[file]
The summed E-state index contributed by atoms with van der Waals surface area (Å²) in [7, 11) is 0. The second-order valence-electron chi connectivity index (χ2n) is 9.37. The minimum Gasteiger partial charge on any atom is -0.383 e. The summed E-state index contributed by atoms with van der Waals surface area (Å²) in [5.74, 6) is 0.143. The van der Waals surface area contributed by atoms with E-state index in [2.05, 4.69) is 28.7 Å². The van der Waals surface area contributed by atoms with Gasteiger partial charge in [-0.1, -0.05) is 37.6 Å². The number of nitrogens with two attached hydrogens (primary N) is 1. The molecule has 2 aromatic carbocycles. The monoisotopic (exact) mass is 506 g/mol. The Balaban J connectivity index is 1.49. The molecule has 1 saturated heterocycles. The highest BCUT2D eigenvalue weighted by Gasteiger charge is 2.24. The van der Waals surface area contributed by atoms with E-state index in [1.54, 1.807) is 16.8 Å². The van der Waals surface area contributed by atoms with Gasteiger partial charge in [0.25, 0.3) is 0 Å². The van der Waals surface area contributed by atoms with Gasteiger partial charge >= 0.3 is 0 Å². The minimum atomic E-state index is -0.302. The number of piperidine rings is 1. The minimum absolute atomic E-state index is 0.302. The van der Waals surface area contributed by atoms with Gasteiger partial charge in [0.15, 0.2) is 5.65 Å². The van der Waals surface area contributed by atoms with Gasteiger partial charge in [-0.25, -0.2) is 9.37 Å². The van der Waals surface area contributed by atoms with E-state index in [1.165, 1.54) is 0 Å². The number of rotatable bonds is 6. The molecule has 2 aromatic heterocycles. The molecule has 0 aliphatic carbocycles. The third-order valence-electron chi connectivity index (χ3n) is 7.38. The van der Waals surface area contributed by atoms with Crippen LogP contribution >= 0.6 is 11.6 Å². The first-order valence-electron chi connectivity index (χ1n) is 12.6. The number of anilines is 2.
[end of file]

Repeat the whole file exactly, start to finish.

The summed E-state index contributed by atoms with van der Waals surface area (Å²) in [7, 11) is 0. The second-order valence-electron chi connectivity index (χ2n) is 9.37. The minimum Gasteiger partial charge on any atom is -0.383 e. The summed E-state index contributed by atoms with van der Waals surface area (Å²) in [5.74, 6) is 0.143. The van der Waals surface area contributed by atoms with E-state index in [2.05, 4.69) is 28.7 Å². The van der Waals surface area contributed by atoms with Gasteiger partial charge in [-0.1, -0.05) is 37.6 Å². The number of nitrogens with two attached hydrogens (primary N) is 1. The molecule has 2 aromatic carbocycles. The monoisotopic (exact) mass is 506 g/mol. The Balaban J connectivity index is 1.49. The molecule has 1 saturated heterocycles. The highest BCUT2D eigenvalue weighted by Gasteiger charge is 2.24. The van der Waals surface area contributed by atoms with E-state index in [1.54, 1.807) is 16.8 Å². The van der Waals surface area contributed by atoms with Gasteiger partial charge in [0.25, 0.3) is 0 Å². The van der Waals surface area contributed by atoms with Gasteiger partial charge >= 0.3 is 0 Å². The minimum atomic E-state index is -0.302. The number of piperidine rings is 1. The minimum absolute atomic E-state index is 0.302. The van der Waals surface area contributed by atoms with Gasteiger partial charge in [0.15, 0.2) is 5.65 Å². The van der Waals surface area contributed by atoms with Gasteiger partial charge in [-0.25, -0.2) is 9.37 Å². The van der Waals surface area contributed by atoms with E-state index in [1.165, 1.54) is 0 Å². The number of rotatable bonds is 6. The molecule has 2 aromatic heterocycles. The molecule has 0 aliphatic carbocycles. The third-order valence-electron chi connectivity index (χ3n) is 7.38. The van der Waals surface area contributed by atoms with Crippen LogP contribution >= 0.6 is 11.6 Å². The first-order valence-electron chi connectivity index (χ1n) is 12.6. The number of anilines is 2.